A new survey reveals how a sizeable minority of CEOs are continuing to ignore climate issues - their misjudgement amounts to a shocking dereliction of duty
PwC today provided an update on its annual global CEO Survey, which revealed a number of trends that are either massively encouraging or deeply disturbing, depending on which way you look at them.
Take the news 70 per cent of UK CEOs are concerned about climate change, including 31 per cent who are 'extremely concerned' about the issue, up from 24 per cent last year. It sounds great, until you ask yourself what on Earth are the other 30 per cent possibly thinking?
The picture is similar globally with the survey of over 1,700 CEOs globally revealing only 30 per cent are 'extremely concerned' about climate change, while 27 per cent say they are 'not concerned at all' or 'not very concerned'. Meanwhile, 60 per cent have not yet factored climate change into their strategic risk management activities.
It is hard to view such statistics as anything other than evidence of a vast dereliction of duty from the boss class. How - five years on from the Paris Agreement, amidst an avalanche of net zero goals and legislation, and in the face of ever worsening extreme weather impacts - can you lead an organisation while being so myopic as to not recognise climate change as a cause for concern? The very real fear is that this sizeable rump of corporate climate laggards is going to condemn the rest of us to runaway warming and all the catastrophes that come with it.
However, the survey also points to how a net zero economy might be built around those who remain strangely sanguine at the very real threats to the universe's only known biosphere. Around 60 per cent of UK CEOs said they expected to increase investment in improving their sustainability and ESG performance over the next three years, despite the obvious and considerable economic headwinds. Again, you could ask what are the remaining 40 per cent thinking? But the harsh reality of industrial transformation is that 100 per cent uptake is not necessary to change the world. There will be Netflixs and there will be Blockbusters.
As COP26 climate action champion Nigel Topping stressed to the audience at this month's Net Zero Finance event we are either at or very close to the inflection point in a 'S curve' across multiple clean technologies and green business models.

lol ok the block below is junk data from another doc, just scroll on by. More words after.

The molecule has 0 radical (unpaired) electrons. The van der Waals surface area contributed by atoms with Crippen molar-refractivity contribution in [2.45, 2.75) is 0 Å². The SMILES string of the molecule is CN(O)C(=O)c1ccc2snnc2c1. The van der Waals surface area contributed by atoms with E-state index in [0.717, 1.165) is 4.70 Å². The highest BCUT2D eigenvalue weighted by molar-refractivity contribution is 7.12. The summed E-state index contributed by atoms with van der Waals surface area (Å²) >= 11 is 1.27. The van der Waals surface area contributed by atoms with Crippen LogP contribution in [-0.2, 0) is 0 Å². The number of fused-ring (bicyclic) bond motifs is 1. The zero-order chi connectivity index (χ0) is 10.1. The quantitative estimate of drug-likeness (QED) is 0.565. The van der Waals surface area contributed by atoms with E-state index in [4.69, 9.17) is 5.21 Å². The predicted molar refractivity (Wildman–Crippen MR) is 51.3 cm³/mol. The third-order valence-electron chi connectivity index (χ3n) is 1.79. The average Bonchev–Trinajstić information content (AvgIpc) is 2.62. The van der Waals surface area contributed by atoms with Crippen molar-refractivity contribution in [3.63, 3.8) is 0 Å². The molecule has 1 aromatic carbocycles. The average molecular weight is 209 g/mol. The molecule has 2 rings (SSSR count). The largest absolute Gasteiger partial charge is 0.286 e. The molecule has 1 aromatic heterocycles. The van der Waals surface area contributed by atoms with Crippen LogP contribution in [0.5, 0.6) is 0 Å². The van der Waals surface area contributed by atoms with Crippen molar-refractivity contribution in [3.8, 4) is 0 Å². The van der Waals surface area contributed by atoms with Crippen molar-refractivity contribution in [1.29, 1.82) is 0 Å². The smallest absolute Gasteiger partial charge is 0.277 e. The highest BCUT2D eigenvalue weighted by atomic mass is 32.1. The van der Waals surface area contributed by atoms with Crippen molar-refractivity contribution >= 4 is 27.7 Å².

The CEOs who recognise this are the ones now upping their investments in sustainability, partly because they are concerned about climate risks, but also because they recognise the competitive opportunities. They can see a giant offshore wind industry being built in the North Sea, they have watched the rush by top brands to develop net zero strategies, they are no doubt impressed by Arrival's $13bn electric vehicle IPO, they will have clocked Octopus Energy's transformative expansion plans.
Yesterday, former ClientEarth lawyer Alice Garton reflected on the news Chancellor Rishi Sunak has ordered all financial regulators to adopt a net zero mandate and the way in which so many financial sector insiders used to scoff at the idea.
I realise I shouldn't gloat but I remember so many meetings with financial regulators on climate in my early days at @ClientEarth where they were patronising and dismissive when we said it mattered to their core mandates. It did then and it does now. Good to make it explicit. https://t.co/DQlixb9f6s— Alice Garton (@AliceGartonCE) March 25, 2021
As the pioneering corporates switch to electric fleets, launch new green products, and slash their energy costs, the 30 to 40 per cent of CEOs who have failed to engage with this mega-trend will look ever more adrift of both the zeitgeist and the new regulatory and market reality. They are falling behind the S curve - a curve that becomes so steep it can quickly prove impossible to catch up.
Their current judgements are badly, demonstrably, recklessly flawed. Their investors, employees, customers, and other stakeholders should be asking questions, starting with what on Earth are you possibly thinking?
A version of this article originally appeared in the BusinessGreen Overnight Briefing newsletter, which is available to all BusinessGreen subscribers.
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